Trillions In Promised New Stimulus Spending Boosts S&P 500

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Posted: Jan 11, 2021 1:45 PM
Trillions In Promised New Stimulus Spending Boosts S&P 500

Source: AP Photo/Richard Drew

The first week of January 2021 had a lot of action for the S&P 500 (Index: SPX), with political developments in Washington D.C. playing an unexpected role in boosting the index to a new record high on Friday, 8 January 2021.

For investors, the first big event came after the market closed on Tuesday, 5 January 2020, with the outcome of two U.S. Senate runoff elections in Georgia, which the Democratic party's candidates won. The victories mean partisan control of the U.S. Senate will be held by the Democrats, who will functionally hold the majority through the incoming Vice President's tie-breaking vote in the Senate after the new administration assumes office on 19 January 2021.

Combined with its narrow majority in the U.S. House of Representatives, the Democrats now control both the U.S. Congress and the White House, which means the party will be able to impose its preferred policies. For investors, that means higher taxes will likely be passed in the near term, which had prompted stock prices to drift lower as investors were increasingly focusing on the first quarter of 2021 in setting current day stock prices.

But, Democratic party control in Washington, D.C. also means greatly higher deficit spending, with the incoming Biden administration promising to pass trillions in new stimulus measures on Friday, 8 December 2021.

S&P 500 investors reacted in two ways to these events. First, the expected announcement of the economic package prompted investors to shift their forward-looking investment horizon toward the second quarter of 2021 during the week, which began boosting stock prices during the week. Second, the announcement of the trillions of new spending prompted them to boost their expectations for the S&P 500's dividends throughout 2021, anticipating a large portion of the proposed new government spending will eventually end up in their pockets.

We have two charts that capture the effect of these two market-moving events. The first chart presents our first look at the dividend futures-based model's projections of the future for the S&P 500 during 2021-Q1.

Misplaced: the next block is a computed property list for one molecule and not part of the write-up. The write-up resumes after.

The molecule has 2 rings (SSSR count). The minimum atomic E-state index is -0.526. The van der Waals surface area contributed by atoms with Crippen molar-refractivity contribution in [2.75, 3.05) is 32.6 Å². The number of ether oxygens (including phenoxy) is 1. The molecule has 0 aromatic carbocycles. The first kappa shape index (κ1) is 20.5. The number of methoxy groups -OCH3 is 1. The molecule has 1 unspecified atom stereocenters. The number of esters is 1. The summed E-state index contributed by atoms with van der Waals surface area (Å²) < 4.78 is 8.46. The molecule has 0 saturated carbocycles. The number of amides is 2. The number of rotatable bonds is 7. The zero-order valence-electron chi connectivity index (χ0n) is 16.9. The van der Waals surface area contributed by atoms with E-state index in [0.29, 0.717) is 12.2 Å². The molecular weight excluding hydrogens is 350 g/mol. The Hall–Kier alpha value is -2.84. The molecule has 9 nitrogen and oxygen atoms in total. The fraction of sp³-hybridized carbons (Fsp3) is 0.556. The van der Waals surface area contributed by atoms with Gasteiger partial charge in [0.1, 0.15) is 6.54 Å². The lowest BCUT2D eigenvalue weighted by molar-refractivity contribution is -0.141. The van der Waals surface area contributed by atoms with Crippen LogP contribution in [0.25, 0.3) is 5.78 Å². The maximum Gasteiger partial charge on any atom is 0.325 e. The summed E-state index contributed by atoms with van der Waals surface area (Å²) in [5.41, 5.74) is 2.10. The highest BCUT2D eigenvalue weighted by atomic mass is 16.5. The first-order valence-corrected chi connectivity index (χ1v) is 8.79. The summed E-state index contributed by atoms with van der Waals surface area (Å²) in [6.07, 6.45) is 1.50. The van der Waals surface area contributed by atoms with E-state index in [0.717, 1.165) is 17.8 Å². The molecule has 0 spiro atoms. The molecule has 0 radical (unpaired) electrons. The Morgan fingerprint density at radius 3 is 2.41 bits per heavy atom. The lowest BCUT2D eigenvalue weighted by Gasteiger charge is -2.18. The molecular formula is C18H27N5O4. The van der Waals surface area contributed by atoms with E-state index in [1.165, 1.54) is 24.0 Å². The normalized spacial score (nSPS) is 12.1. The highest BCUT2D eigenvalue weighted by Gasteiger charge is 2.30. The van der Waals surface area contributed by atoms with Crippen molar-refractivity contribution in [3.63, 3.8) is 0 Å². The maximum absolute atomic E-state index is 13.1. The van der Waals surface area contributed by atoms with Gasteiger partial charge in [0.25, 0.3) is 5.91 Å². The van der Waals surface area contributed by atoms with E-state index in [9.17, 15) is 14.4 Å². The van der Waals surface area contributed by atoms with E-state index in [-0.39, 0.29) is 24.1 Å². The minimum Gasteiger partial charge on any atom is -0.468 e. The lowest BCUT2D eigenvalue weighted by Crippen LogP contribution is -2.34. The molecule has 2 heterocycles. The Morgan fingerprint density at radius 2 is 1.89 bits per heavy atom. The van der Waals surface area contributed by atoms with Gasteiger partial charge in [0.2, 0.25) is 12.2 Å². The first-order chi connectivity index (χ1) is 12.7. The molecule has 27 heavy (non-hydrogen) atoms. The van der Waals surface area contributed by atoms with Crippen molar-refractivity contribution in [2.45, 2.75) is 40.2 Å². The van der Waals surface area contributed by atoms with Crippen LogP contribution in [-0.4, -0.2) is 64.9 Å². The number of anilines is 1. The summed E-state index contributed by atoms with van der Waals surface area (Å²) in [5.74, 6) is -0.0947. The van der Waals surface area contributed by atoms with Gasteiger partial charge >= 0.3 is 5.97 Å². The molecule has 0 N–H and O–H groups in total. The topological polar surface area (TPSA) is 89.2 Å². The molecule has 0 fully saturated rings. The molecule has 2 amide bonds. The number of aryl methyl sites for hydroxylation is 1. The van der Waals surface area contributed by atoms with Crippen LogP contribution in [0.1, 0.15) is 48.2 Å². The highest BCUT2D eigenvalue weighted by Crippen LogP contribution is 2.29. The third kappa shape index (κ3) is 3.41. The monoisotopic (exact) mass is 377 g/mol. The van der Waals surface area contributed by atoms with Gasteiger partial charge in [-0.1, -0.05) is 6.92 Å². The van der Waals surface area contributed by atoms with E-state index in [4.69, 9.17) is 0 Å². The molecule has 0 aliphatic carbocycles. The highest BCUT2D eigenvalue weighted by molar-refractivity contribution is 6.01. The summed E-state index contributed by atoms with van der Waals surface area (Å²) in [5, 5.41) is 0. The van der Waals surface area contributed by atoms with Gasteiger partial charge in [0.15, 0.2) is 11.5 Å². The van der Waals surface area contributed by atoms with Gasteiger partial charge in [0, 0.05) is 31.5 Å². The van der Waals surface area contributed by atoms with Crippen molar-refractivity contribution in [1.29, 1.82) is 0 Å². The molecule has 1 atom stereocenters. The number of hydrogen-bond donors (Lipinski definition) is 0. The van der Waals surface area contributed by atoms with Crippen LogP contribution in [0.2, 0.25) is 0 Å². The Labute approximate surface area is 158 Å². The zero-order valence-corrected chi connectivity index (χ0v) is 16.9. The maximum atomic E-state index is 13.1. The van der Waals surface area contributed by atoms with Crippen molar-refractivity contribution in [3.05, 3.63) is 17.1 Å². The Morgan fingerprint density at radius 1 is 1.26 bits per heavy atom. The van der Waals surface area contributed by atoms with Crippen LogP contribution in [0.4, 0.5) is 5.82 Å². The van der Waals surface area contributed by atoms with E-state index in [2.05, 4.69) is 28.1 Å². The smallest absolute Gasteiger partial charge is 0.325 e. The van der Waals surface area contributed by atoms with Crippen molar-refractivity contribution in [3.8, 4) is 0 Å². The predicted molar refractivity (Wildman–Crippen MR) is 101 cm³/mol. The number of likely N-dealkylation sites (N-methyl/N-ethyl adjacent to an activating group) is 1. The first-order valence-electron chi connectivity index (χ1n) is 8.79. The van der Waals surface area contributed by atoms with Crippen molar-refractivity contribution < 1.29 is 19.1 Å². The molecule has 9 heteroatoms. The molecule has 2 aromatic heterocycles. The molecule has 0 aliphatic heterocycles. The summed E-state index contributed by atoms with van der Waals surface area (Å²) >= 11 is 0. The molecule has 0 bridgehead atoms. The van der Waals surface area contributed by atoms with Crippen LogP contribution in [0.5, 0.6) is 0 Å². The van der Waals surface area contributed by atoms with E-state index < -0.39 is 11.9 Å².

This chart also shows the huge echo of the stock market's volatility during the period when the coronavirus pandemic reached the United States a year ago. This echo effect is an artifact of the dividend futures-based model's incorporation of historic stock prices as the base reference points from which it makes its projections of the future potential trajectories the S&P 500 may take depending upon how far forward into the future investors are focusing. We've tentatively added a redzone forecast period beginning on 19 February 2021 to compensate for the effect of the echo of past volatility on the model's projections, which we'll revisit and refine as we get closer to that anniversary.

The second chart is an animation showing how the expectations for future quarterly S&P 500 dividends per share changed from Thursday, 7 January 2021 to Friday, 8 January 2021 as a result of the stimulus announcement.

Spread over the four quarters of 2021, the value of the S&P 500's expected dividends per share rose by $1.18 from Thursday to Friday last week. If you know how the S&P 500's index math works, and happen to know the index' divisor, you know that's a big deal, even with higher taxes in the offing.

Other stuff happened during the week, but these were the main market-moving news events. Here is our summary of the week's more market-relevant headlines.

Monday, 4 January 2021
Tuesday, 5 January 2021
Wednesday, 6 January 2021
Thursday, 7 January 2021
Friday, 8 January 2021

Need more news to kick off the new year? Barry Ritholtz listed the positives and negatives he found in the markets and economics news during the first week of 2021 over at The Big Picture.